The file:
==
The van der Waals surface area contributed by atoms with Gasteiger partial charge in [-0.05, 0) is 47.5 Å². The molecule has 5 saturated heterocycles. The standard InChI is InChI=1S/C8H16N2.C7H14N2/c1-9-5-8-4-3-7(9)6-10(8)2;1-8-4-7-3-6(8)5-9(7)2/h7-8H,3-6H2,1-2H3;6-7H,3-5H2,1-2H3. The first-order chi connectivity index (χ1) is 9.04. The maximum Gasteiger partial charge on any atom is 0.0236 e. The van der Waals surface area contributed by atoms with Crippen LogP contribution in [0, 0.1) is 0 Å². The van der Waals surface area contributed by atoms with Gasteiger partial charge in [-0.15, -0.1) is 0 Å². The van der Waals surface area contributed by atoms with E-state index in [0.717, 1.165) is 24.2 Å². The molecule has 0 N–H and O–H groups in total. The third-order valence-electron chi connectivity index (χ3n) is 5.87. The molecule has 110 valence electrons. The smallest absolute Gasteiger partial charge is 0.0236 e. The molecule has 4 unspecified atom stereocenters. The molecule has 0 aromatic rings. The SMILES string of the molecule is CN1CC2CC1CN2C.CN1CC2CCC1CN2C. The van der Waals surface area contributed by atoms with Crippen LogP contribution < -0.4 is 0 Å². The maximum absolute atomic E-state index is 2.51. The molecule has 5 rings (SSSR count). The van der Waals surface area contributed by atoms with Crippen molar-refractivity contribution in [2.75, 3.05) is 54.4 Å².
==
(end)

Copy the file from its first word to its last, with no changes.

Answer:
The van der Waals surface area contributed by atoms with Gasteiger partial charge in [-0.05, 0) is 47.5 Å². The molecule has 5 saturated heterocycles. The standard InChI is InChI=1S/C8H16N2.C7H14N2/c1-9-5-8-4-3-7(9)6-10(8)2;1-8-4-7-3-6(8)5-9(7)2/h7-8H,3-6H2,1-2H3;6-7H,3-5H2,1-2H3. The first-order chi connectivity index (χ1) is 9.04. The maximum Gasteiger partial charge on any atom is 0.0236 e. The van der Waals surface area contributed by atoms with Crippen LogP contribution in [0, 0.1) is 0 Å². The van der Waals surface area contributed by atoms with Gasteiger partial charge in [-0.15, -0.1) is 0 Å². The van der Waals surface area contributed by atoms with E-state index in [0.717, 1.165) is 24.2 Å². The molecule has 0 N–H and O–H groups in total. The third-order valence-electron chi connectivity index (χ3n) is 5.87. The molecule has 110 valence electrons. The smallest absolute Gasteiger partial charge is 0.0236 e. The molecule has 4 unspecified atom stereocenters. The molecule has 0 aromatic rings. The SMILES string of the molecule is CN1CC2CC1CN2C.CN1CC2CCC1CN2C. The van der Waals surface area contributed by atoms with Crippen LogP contribution < -0.4 is 0 Å². The maximum absolute atomic E-state index is 2.51. The molecule has 5 rings (SSSR count). The van der Waals surface area contributed by atoms with Crippen molar-refractivity contribution in [2.75, 3.05) is 54.4 Å².